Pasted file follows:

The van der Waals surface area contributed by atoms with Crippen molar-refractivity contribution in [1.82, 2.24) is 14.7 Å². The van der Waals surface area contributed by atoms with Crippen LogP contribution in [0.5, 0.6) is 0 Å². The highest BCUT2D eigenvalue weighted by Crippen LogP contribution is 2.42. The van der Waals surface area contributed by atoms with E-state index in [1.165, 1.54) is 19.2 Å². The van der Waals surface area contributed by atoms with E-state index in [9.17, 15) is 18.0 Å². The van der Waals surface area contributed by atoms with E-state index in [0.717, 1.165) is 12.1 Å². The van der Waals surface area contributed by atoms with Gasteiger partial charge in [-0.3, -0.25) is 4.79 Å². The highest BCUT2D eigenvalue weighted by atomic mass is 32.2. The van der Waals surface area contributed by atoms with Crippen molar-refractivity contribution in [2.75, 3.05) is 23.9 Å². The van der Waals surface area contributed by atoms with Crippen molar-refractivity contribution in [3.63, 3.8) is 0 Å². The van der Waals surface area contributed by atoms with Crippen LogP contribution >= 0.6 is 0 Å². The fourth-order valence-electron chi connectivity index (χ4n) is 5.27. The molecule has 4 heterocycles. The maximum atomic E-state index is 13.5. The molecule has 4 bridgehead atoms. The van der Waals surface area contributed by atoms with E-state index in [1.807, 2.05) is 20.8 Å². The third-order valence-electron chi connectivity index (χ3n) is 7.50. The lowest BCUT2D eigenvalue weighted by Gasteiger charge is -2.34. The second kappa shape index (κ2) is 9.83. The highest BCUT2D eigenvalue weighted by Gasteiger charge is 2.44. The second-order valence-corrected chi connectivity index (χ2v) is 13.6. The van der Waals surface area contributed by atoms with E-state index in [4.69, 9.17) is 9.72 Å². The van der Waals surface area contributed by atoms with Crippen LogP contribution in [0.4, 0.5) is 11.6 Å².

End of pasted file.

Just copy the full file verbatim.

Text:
The van der Waals surface area contributed by atoms with Crippen molar-refractivity contribution in [1.82, 2.24) is 14.7 Å². The van der Waals surface area contributed by atoms with Crippen LogP contribution in [0.5, 0.6) is 0 Å². The highest BCUT2D eigenvalue weighted by Crippen LogP contribution is 2.42. The van der Waals surface area contributed by atoms with E-state index in [1.165, 1.54) is 19.2 Å². The van der Waals surface area contributed by atoms with E-state index in [9.17, 15) is 18.0 Å². The van der Waals surface area contributed by atoms with E-state index in [0.717, 1.165) is 12.1 Å². The van der Waals surface area contributed by atoms with Gasteiger partial charge in [-0.3, -0.25) is 4.79 Å². The highest BCUT2D eigenvalue weighted by atomic mass is 32.2. The van der Waals surface area contributed by atoms with Crippen molar-refractivity contribution in [2.75, 3.05) is 23.9 Å². The van der Waals surface area contributed by atoms with Crippen molar-refractivity contribution in [3.63, 3.8) is 0 Å². The van der Waals surface area contributed by atoms with Crippen LogP contribution >= 0.6 is 0 Å². The fourth-order valence-electron chi connectivity index (χ4n) is 5.27. The molecule has 4 heterocycles. The maximum atomic E-state index is 13.5. The molecule has 4 bridgehead atoms. The van der Waals surface area contributed by atoms with E-state index in [1.807, 2.05) is 20.8 Å². The third-order valence-electron chi connectivity index (χ3n) is 7.50. The lowest BCUT2D eigenvalue weighted by Gasteiger charge is -2.34. The second kappa shape index (κ2) is 9.83. The highest BCUT2D eigenvalue weighted by Gasteiger charge is 2.44. The second-order valence-corrected chi connectivity index (χ2v) is 13.6. The van der Waals surface area contributed by atoms with E-state index in [4.69, 9.17) is 9.72 Å². The van der Waals surface area contributed by atoms with Crippen LogP contribution in [0.4, 0.5) is 11.6 Å².